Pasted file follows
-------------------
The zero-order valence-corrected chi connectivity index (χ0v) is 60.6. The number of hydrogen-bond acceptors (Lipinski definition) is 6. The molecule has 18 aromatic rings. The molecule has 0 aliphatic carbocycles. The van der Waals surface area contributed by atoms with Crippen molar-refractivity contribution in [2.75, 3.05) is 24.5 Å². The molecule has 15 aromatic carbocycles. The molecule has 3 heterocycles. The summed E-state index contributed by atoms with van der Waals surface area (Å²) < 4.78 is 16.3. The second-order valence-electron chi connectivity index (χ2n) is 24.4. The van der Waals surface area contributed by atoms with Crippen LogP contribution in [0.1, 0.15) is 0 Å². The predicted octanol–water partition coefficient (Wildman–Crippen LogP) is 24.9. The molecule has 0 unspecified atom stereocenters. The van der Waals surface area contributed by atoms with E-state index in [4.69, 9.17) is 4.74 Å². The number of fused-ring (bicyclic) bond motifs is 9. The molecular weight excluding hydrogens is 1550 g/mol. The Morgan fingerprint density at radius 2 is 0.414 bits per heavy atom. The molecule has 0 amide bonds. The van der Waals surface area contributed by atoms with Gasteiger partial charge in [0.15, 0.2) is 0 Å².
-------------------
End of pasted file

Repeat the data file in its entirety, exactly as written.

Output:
The zero-order valence-corrected chi connectivity index (χ0v) is 60.6. The number of hydrogen-bond acceptors (Lipinski definition) is 6. The molecule has 18 aromatic rings. The molecule has 0 aliphatic carbocycles. The van der Waals surface area contributed by atoms with Crippen molar-refractivity contribution in [2.75, 3.05) is 24.5 Å². The molecule has 15 aromatic carbocycles. The molecule has 3 heterocycles. The summed E-state index contributed by atoms with van der Waals surface area (Å²) < 4.78 is 16.3. The second-order valence-electron chi connectivity index (χ2n) is 24.4. The van der Waals surface area contributed by atoms with Crippen LogP contribution in [0.1, 0.15) is 0 Å². The predicted octanol–water partition coefficient (Wildman–Crippen LogP) is 24.9. The molecule has 0 unspecified atom stereocenters. The van der Waals surface area contributed by atoms with E-state index in [4.69, 9.17) is 4.74 Å². The number of fused-ring (bicyclic) bond motifs is 9. The molecular weight excluding hydrogens is 1550 g/mol. The Morgan fingerprint density at radius 2 is 0.414 bits per heavy atom. The molecule has 0 amide bonds. The van der Waals surface area contributed by atoms with Gasteiger partial charge in [0.15, 0.2) is 0 Å².